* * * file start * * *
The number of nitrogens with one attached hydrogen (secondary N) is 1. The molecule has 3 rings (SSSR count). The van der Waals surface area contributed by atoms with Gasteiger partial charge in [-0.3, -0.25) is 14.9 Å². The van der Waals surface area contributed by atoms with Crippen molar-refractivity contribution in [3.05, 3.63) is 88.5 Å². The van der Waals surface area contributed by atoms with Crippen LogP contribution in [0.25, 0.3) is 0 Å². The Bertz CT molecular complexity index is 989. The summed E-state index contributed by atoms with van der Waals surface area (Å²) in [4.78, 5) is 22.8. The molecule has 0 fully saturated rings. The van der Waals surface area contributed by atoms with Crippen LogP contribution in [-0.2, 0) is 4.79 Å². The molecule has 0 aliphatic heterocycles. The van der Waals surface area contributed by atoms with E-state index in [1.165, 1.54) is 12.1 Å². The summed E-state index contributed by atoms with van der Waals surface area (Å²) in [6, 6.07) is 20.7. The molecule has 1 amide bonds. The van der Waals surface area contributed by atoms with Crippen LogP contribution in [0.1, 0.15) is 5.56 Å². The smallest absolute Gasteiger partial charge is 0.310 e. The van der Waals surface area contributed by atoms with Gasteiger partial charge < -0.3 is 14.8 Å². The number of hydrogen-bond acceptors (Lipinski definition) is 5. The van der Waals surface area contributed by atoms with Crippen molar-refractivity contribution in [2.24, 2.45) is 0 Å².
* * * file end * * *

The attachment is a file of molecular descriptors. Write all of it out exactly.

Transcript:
The number of nitrogens with one attached hydrogen (secondary N) is 1. The molecule has 3 rings (SSSR count). The van der Waals surface area contributed by atoms with Gasteiger partial charge in [-0.3, -0.25) is 14.9 Å². The van der Waals surface area contributed by atoms with Crippen molar-refractivity contribution in [3.05, 3.63) is 88.5 Å². The van der Waals surface area contributed by atoms with Crippen LogP contribution in [0.25, 0.3) is 0 Å². The Bertz CT molecular complexity index is 989. The summed E-state index contributed by atoms with van der Waals surface area (Å²) in [4.78, 5) is 22.8. The molecule has 0 fully saturated rings. The van der Waals surface area contributed by atoms with Crippen LogP contribution in [-0.2, 0) is 4.79 Å². The molecule has 0 aliphatic heterocycles. The van der Waals surface area contributed by atoms with E-state index in [1.165, 1.54) is 12.1 Å². The summed E-state index contributed by atoms with van der Waals surface area (Å²) in [6, 6.07) is 20.7. The molecule has 1 amide bonds. The van der Waals surface area contributed by atoms with Crippen LogP contribution in [0.1, 0.15) is 5.56 Å². The smallest absolute Gasteiger partial charge is 0.310 e. The van der Waals surface area contributed by atoms with Gasteiger partial charge < -0.3 is 14.8 Å². The number of hydrogen-bond acceptors (Lipinski definition) is 5. The van der Waals surface area contributed by atoms with Crippen molar-refractivity contribution in [2.24, 2.45) is 0 Å².